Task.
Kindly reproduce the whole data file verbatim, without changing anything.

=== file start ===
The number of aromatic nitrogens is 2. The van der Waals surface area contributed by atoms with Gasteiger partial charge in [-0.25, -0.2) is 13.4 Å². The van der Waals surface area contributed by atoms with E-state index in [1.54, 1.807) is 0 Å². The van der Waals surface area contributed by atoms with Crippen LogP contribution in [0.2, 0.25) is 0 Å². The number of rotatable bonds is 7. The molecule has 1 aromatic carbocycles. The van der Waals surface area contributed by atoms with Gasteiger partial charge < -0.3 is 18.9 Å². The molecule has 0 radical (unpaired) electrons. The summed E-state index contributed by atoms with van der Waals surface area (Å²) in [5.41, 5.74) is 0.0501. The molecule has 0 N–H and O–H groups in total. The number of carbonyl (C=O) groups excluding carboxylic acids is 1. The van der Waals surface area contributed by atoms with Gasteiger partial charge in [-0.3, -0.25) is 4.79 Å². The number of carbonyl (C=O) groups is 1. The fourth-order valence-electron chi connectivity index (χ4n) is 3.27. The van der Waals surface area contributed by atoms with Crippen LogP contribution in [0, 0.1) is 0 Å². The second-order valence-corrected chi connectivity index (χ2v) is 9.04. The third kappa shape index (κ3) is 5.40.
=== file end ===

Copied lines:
The number of aromatic nitrogens is 2. The van der Waals surface area contributed by atoms with Gasteiger partial charge in [-0.25, -0.2) is 13.4 Å². The van der Waals surface area contributed by atoms with E-state index in [1.54, 1.807) is 0 Å². The van der Waals surface area contributed by atoms with Crippen LogP contribution in [0.2, 0.25) is 0 Å². The number of rotatable bonds is 7. The molecule has 1 aromatic carbocycles. The van der Waals surface area contributed by atoms with Gasteiger partial charge < -0.3 is 18.9 Å². The molecule has 0 radical (unpaired) electrons. The summed E-state index contributed by atoms with van der Waals surface area (Å²) in [5.41, 5.74) is 0.0501. The molecule has 0 N–H and O–H groups in total. The number of carbonyl (C=O) groups excluding carboxylic acids is 1. The van der Waals surface area contributed by atoms with Gasteiger partial charge in [-0.3, -0.25) is 4.79 Å². The number of carbonyl (C=O) groups is 1. The fourth-order valence-electron chi connectivity index (χ4n) is 3.27. The van der Waals surface area contributed by atoms with Crippen LogP contribution in [0, 0.1) is 0 Å². The second-order valence-corrected chi connectivity index (χ2v) is 9.04. The third kappa shape index (κ3) is 5.40.